A soundtrack to a film by Michael DiPaolo about the horrors of a runaway teenage girl’s life in New York, was released in 1988 on Dossier (re-released in 1997 on KOCH, now out of print). This CD is a SOLO electronic record, the only one to date by Previte. Some words the press used to describe this record included “dark,” “disturbing,” “shocking,” “malevolent,” “dizzying,” “unnerving,” “provoking” and “unsettling.”
Bobby Previte's notes:
"Back in 1987 Michael DiPaolo asked me to create a soundtrack for a production of his to be called "Bought and Sold." The video is a hellish ride through the underside, the passenger a young woman who escapes a sexually abusive father to find "redemption and death" in New York City. I had worked with Michael before and our method was for me to compose to the image, with the usual give and take between director and composer (mostly give by the director and take by the composer).
But this time it was to be different. I was to write the score with only an idea of the emotional tenor of the movie. I say "only" but I'm now certain that this is the critical thing when working with the visual image, not to mention the most difficult.
So I kind of barricaded myself inside my studio at the time, working exclusively between midnight and 6 a.m
. The only window opened out to an air shaft. My neighbor was a woman who with a certain fearful respect we called the "Voodoo Lady." From time to time she would stick her head into the shaft and at the top of her lungs let rip a bloodcurdling scream. Too bad I didn't have a sampler back then.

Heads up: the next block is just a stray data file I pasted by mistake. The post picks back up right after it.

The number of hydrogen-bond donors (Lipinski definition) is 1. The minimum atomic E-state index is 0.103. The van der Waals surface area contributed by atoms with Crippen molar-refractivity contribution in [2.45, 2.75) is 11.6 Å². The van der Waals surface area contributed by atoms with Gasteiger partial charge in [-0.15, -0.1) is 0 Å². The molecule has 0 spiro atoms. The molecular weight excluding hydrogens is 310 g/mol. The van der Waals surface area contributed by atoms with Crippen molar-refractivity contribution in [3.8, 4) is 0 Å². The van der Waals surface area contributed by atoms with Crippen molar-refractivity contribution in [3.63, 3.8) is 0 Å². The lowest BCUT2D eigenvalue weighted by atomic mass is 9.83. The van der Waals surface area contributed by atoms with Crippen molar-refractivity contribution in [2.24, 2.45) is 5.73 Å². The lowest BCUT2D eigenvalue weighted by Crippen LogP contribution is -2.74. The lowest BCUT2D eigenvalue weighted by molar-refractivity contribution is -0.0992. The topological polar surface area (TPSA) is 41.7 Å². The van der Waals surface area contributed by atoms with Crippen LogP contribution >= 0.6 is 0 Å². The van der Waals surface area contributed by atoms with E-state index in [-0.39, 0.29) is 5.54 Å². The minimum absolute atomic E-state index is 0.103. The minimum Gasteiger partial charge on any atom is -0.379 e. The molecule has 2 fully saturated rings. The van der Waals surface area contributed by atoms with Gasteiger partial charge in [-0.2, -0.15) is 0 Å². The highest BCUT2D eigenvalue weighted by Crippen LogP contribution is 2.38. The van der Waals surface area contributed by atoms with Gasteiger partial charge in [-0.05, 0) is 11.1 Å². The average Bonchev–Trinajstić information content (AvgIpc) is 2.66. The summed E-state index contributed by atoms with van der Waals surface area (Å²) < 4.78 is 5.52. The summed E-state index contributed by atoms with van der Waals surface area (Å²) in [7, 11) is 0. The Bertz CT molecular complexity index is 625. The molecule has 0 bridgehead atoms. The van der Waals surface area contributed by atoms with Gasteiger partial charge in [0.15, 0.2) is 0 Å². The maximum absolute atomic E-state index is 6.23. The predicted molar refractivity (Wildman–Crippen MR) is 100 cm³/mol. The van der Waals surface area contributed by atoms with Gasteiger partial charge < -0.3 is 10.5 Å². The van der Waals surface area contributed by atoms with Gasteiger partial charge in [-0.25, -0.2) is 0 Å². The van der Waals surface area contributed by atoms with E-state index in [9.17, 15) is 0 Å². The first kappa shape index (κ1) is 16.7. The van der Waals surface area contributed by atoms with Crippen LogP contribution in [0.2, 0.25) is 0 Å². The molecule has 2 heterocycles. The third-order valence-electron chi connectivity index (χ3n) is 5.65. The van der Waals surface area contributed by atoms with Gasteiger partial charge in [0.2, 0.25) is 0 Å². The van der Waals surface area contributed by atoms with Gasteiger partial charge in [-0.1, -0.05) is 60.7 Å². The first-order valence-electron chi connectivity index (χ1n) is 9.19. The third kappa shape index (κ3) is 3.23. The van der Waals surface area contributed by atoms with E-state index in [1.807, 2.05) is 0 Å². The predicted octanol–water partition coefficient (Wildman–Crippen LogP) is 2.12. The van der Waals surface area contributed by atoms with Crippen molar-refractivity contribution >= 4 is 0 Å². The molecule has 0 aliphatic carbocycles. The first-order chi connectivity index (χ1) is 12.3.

In any case, three weeks later out came this. I guess it helped a lot that it was fall, when for some reason inexplicable to me I become very, let's say, dark (yet, I keep thinking, "I love the fall").
And "dark" is an apt description of this music - a music I am sure would be impossible for me now to duplicate. By revisiting this soundtrack I've discovered something: that this excursion we are on is not at all linear, not at all cumulative. There is no sum. Yesterday's instinct cannot be grasped by Today, much less improved upon.
So maybe you will get a chance to see the video that goes with this audio, but if not then I'll ask you to listen to this in the way in which it was made--in the dead of night, through headphones, in and with as much darkness as you can embrace."
Buffalo News—“An extraordinary swirl of nightmare sound. A kind of aural massage for certifiable paranoids.
Village Voice— “You feel like you are being beckoned into a Thai brothel.”
Downbeat—“Suggests a gamelon orchestra playing in Hell.”